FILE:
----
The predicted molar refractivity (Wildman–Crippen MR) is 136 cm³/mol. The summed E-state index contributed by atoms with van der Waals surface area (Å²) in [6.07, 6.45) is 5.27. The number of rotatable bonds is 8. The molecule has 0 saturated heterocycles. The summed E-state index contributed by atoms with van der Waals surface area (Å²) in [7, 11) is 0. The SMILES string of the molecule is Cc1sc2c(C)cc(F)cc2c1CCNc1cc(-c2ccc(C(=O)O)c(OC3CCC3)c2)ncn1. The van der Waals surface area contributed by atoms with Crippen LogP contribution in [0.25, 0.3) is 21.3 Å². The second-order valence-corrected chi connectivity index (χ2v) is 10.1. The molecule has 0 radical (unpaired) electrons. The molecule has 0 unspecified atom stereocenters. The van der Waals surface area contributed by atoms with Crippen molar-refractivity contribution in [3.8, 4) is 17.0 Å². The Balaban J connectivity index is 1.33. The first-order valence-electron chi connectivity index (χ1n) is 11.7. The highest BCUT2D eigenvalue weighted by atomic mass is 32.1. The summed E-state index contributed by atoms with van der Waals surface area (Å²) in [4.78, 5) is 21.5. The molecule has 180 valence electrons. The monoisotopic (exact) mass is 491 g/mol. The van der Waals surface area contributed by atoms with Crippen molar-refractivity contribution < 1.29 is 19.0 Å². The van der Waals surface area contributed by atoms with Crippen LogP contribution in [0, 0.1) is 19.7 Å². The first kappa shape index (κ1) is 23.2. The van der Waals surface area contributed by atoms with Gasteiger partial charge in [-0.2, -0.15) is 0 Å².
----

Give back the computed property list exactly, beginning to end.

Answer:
The predicted molar refractivity (Wildman–Crippen MR) is 136 cm³/mol. The summed E-state index contributed by atoms with van der Waals surface area (Å²) in [6.07, 6.45) is 5.27. The number of rotatable bonds is 8. The molecule has 0 saturated heterocycles. The summed E-state index contributed by atoms with van der Waals surface area (Å²) in [7, 11) is 0. The SMILES string of the molecule is Cc1sc2c(C)cc(F)cc2c1CCNc1cc(-c2ccc(C(=O)O)c(OC3CCC3)c2)ncn1. The van der Waals surface area contributed by atoms with Crippen LogP contribution in [0.25, 0.3) is 21.3 Å². The second-order valence-corrected chi connectivity index (χ2v) is 10.1. The molecule has 0 radical (unpaired) electrons. The molecule has 0 unspecified atom stereocenters. The van der Waals surface area contributed by atoms with Crippen molar-refractivity contribution in [3.8, 4) is 17.0 Å². The Balaban J connectivity index is 1.33. The first-order valence-electron chi connectivity index (χ1n) is 11.7. The highest BCUT2D eigenvalue weighted by atomic mass is 32.1. The summed E-state index contributed by atoms with van der Waals surface area (Å²) in [4.78, 5) is 21.5. The molecule has 180 valence electrons. The monoisotopic (exact) mass is 491 g/mol. The van der Waals surface area contributed by atoms with Crippen molar-refractivity contribution < 1.29 is 19.0 Å². The van der Waals surface area contributed by atoms with Crippen LogP contribution in [0, 0.1) is 19.7 Å². The first kappa shape index (κ1) is 23.2. The van der Waals surface area contributed by atoms with Gasteiger partial charge in [-0.2, -0.15) is 0 Å².